I went to a church event once with a girlfriend, a mega church. It was a woman’s fashion event with dinner and there were about 1,000 of us. Once the fashion part was over the speaker talked about coming back to Christianity and what it did for her. Then, as she rambled about forgiveness and other things she raised the topic of how many women in the audience probably had abortions, named some stat, and said they should forgive themselves. I was blindsided. WTH? I never in a million years would expect that to be part of a speech, but there it was. Not that I compare a murder to abortion, but my point is I guess forgiveness for regrets is a big theme in soliciting the masses.

ragingloli's avatar

It is a get-out-of-jail-free card.
It does not require any self reflection, only self deception to accept a ficticious external absolution.

elbanditoroso's avatar

@Apparently_Im_The_Grumpy_One -

Hell? Sinners go to hell? Good people go to heaven? Hah!

I don’t believe in either a heaven or a hell. Both of those are man-made constructs for behavior modification (i.e. brainwashing).

The best ‘reward’ for a murderer or a kidnapper or rapist is that they reached their burial place quickly.

What is a sin anyway? Why is it that the same act is a sin for some folks and a good thing for others? What is a sinner?

LostInParadise's avatar

Apparently Hell is only populated by non-Christians. That means I will not encounter any of those self-righteous twits. It may not be so bad after all.

cazzie's avatar

It sounds like a recruiting tactic of a really desperate club. ‘Yes, Sir! We even let in the likes of you, the murderer. Simply join up and you, too, will live forever!’

I’m looking forward to this:

Dutchess_III's avatar

Uh, well. To me that’s basically saying “Do what ever you want to do, no matter how much it hurts others. Then just ask for forgiveness and it’s all better….for you.”

flutherother's avatar

It’s a mistake to get God mixed up with morality. I don’t think He understands the concept.

Dutchess_III's avatar

That is something about the Catholics that always blew me away. Many of the murdering Italian mafia were Catholic, and they just repented of their sinning ways every week.

cazzie's avatar

@Dutchess_III I grew up with Catholic parents and that is not entirely true. They believed some sins damned you to hell and were not forgiven. It might be different today, but when my mother learned her lessons there were things called ‘Mortal sins’.

jaytkay's avatar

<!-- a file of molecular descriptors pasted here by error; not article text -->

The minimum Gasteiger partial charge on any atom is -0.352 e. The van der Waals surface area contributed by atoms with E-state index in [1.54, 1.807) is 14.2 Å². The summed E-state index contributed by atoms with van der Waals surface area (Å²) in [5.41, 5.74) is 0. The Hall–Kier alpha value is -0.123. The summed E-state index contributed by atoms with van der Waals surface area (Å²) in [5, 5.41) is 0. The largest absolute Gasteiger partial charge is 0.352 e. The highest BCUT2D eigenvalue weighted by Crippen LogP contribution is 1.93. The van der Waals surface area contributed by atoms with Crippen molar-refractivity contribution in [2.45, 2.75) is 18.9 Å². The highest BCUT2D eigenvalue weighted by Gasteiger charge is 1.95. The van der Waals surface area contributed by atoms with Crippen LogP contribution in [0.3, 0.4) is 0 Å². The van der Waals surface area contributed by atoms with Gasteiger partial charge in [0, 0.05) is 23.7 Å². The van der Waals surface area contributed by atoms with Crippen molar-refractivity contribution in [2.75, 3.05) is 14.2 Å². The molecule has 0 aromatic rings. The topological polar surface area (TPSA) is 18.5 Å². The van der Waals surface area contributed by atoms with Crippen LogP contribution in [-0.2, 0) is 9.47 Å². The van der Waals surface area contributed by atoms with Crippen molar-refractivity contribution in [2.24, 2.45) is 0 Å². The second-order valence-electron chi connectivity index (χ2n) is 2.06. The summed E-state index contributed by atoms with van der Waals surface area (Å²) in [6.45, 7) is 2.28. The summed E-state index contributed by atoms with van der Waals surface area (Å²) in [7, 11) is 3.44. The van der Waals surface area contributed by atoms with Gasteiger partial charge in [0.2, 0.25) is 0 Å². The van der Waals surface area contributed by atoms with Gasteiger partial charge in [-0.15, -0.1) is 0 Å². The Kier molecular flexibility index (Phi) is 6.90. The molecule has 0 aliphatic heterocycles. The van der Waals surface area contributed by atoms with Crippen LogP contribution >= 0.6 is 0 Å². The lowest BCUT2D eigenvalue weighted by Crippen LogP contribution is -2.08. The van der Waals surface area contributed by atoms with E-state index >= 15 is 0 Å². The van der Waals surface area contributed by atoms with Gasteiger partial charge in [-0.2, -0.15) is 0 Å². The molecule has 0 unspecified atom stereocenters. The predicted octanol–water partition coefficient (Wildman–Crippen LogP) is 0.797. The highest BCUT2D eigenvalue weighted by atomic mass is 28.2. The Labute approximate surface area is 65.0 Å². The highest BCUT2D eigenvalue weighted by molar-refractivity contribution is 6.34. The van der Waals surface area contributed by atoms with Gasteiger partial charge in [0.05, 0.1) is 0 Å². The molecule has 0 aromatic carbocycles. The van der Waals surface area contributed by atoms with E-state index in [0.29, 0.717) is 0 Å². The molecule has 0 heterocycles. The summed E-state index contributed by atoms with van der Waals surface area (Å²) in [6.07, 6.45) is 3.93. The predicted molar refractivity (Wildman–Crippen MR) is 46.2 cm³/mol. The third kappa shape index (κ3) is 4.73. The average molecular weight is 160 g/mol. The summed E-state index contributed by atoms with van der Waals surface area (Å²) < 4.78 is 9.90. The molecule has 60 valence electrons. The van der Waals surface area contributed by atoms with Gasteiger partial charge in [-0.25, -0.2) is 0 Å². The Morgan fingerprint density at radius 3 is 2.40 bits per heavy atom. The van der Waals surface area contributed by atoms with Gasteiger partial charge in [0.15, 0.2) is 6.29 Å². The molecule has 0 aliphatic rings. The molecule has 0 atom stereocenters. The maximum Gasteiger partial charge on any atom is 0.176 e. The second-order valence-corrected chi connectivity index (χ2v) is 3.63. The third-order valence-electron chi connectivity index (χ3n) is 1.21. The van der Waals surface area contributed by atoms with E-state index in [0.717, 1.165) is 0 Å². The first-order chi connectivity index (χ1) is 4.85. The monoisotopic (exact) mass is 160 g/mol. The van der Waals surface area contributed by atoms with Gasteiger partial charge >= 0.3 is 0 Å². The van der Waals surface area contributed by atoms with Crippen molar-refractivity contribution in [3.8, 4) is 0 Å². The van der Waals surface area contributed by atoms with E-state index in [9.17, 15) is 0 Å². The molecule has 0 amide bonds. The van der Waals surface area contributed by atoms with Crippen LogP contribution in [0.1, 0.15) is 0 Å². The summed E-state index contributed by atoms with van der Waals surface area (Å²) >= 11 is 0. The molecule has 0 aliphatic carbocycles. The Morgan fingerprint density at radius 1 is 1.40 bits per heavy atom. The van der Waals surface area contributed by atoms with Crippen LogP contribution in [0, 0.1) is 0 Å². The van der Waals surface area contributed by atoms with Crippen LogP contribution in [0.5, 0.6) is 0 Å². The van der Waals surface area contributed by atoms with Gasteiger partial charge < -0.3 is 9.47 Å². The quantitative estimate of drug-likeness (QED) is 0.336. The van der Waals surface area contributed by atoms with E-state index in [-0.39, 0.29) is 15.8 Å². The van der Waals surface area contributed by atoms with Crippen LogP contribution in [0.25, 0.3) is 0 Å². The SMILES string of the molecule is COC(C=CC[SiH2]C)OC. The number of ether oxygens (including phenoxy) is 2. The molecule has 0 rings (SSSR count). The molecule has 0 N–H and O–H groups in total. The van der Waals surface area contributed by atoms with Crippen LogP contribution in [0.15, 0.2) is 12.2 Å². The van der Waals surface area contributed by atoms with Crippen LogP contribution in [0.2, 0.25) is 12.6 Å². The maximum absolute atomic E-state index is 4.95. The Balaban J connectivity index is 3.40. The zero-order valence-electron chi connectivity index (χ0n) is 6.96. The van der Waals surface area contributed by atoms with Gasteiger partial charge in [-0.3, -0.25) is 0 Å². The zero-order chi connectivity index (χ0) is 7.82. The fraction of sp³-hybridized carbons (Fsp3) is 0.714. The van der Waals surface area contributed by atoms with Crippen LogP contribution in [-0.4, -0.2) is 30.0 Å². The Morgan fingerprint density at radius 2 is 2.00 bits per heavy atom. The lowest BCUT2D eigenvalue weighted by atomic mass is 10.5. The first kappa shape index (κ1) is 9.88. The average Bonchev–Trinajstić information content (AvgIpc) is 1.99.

“Your reward is in the afterlife”. If you believe that, you should not be allowed to vote. You clearly have no interest in making Earth better for people.

It’s the same “morality” held by Islamic suicide bombers.

zenvelo's avatar

@Dutchess_III That isn’t quite true. Reconciliation, what used to be called confession, requires an affirmative repentance in good conscience. And Catholics are taught from an early age that a dishonest confession does not absolve one of the sins, but is in itself sinful.

Dutchess_III's avatar

I have little experience with Catholicism and I appreciate the lessons. However, what if someone is seriously sorry at the moment? Is that not good enough?

lynfromnm's avatar

I don’t think it was the speaker’s place to issue any forgiveness. He wasn’t the one to have a loved one ripped violently from his life. As a non-believer, I think it is immoral to excuse a person from consequences. A murderer who wants to clear his conscience is somehow better than a murderer who feels no remorse? Not to the family of the victim.

JLeslie's avatar

@Dutchess_III I think of that as more of a “Christian” thing than Catholic. The Christians seem to think in terms of a sin is a sin, all equal in the eyes of God, but the Catholics I know I don’t believe think like that. I don’t know what the Catholic Church actually says on the subject, but I’m reminded of my close friend’s grandfather who was dying from lung cancer and was terrified until his last day. He was sure he was going to hell. He didn’t feel any apologies, asking for forgiveness, or last rights was going to save him. It was very unsettling to the family.

Buttonstc's avatar

It’s certainly way too glib and simplistic. No wonder nonbelievers have negative reactions.

But that’s the problem inherent in preaching the gospel as a form of ” hell insurance policy” as is the fashion nowadays .

It’s a matter of emphasis and perspective. What would happen if the whole eternal roasting in non quenching flames were taken out of the equation altogether? What’s left?

Interesting food for thought.